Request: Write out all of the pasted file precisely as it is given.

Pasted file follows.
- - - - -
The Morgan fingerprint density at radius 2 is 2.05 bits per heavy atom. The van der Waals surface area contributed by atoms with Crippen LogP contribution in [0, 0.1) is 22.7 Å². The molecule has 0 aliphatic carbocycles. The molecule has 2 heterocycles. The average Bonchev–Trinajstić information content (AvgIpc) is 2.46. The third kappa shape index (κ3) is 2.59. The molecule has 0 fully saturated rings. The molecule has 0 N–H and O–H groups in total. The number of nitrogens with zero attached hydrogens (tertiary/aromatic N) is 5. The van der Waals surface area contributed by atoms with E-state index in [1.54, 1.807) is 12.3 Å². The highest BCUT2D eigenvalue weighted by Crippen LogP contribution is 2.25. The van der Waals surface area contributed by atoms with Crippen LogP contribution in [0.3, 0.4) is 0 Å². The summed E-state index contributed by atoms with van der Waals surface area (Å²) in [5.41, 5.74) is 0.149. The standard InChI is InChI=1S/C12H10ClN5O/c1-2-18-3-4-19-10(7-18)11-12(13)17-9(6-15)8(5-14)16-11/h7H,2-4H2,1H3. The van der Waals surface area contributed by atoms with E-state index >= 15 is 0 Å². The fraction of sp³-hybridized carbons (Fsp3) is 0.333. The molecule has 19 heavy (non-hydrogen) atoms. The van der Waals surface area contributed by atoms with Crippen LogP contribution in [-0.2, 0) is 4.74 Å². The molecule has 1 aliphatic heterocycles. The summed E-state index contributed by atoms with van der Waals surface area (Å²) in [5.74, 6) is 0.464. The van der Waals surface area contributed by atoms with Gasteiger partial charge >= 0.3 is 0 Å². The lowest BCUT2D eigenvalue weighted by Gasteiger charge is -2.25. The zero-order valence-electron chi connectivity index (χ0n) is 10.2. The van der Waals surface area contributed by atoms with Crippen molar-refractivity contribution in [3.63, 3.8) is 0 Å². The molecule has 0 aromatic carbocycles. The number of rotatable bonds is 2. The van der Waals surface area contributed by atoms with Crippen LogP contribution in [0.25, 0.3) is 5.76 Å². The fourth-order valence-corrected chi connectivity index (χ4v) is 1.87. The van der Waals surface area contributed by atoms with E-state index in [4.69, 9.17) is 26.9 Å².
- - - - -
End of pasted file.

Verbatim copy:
The Morgan fingerprint density at radius 2 is 2.05 bits per heavy atom. The van der Waals surface area contributed by atoms with Crippen LogP contribution in [0, 0.1) is 22.7 Å². The molecule has 0 aliphatic carbocycles. The molecule has 2 heterocycles. The average Bonchev–Trinajstić information content (AvgIpc) is 2.46. The third kappa shape index (κ3) is 2.59. The molecule has 0 fully saturated rings. The molecule has 0 N–H and O–H groups in total. The number of nitrogens with zero attached hydrogens (tertiary/aromatic N) is 5. The van der Waals surface area contributed by atoms with E-state index in [1.54, 1.807) is 12.3 Å². The highest BCUT2D eigenvalue weighted by Crippen LogP contribution is 2.25. The van der Waals surface area contributed by atoms with Crippen LogP contribution in [0.3, 0.4) is 0 Å². The summed E-state index contributed by atoms with van der Waals surface area (Å²) in [5.41, 5.74) is 0.149. The standard InChI is InChI=1S/C12H10ClN5O/c1-2-18-3-4-19-10(7-18)11-12(13)17-9(6-15)8(5-14)16-11/h7H,2-4H2,1H3. The van der Waals surface area contributed by atoms with E-state index >= 15 is 0 Å². The fraction of sp³-hybridized carbons (Fsp3) is 0.333. The molecule has 19 heavy (non-hydrogen) atoms. The van der Waals surface area contributed by atoms with Crippen LogP contribution in [-0.2, 0) is 4.74 Å². The molecule has 1 aliphatic heterocycles. The summed E-state index contributed by atoms with van der Waals surface area (Å²) in [5.74, 6) is 0.464. The van der Waals surface area contributed by atoms with Gasteiger partial charge >= 0.3 is 0 Å². The lowest BCUT2D eigenvalue weighted by Gasteiger charge is -2.25. The zero-order valence-electron chi connectivity index (χ0n) is 10.2. The van der Waals surface area contributed by atoms with Crippen molar-refractivity contribution in [3.63, 3.8) is 0 Å². The molecule has 0 aromatic carbocycles. The number of rotatable bonds is 2. The van der Waals surface area contributed by atoms with Crippen LogP contribution in [0.25, 0.3) is 5.76 Å². The fourth-order valence-corrected chi connectivity index (χ4v) is 1.87. The van der Waals surface area contributed by atoms with E-state index in [4.69, 9.17) is 26.9 Å².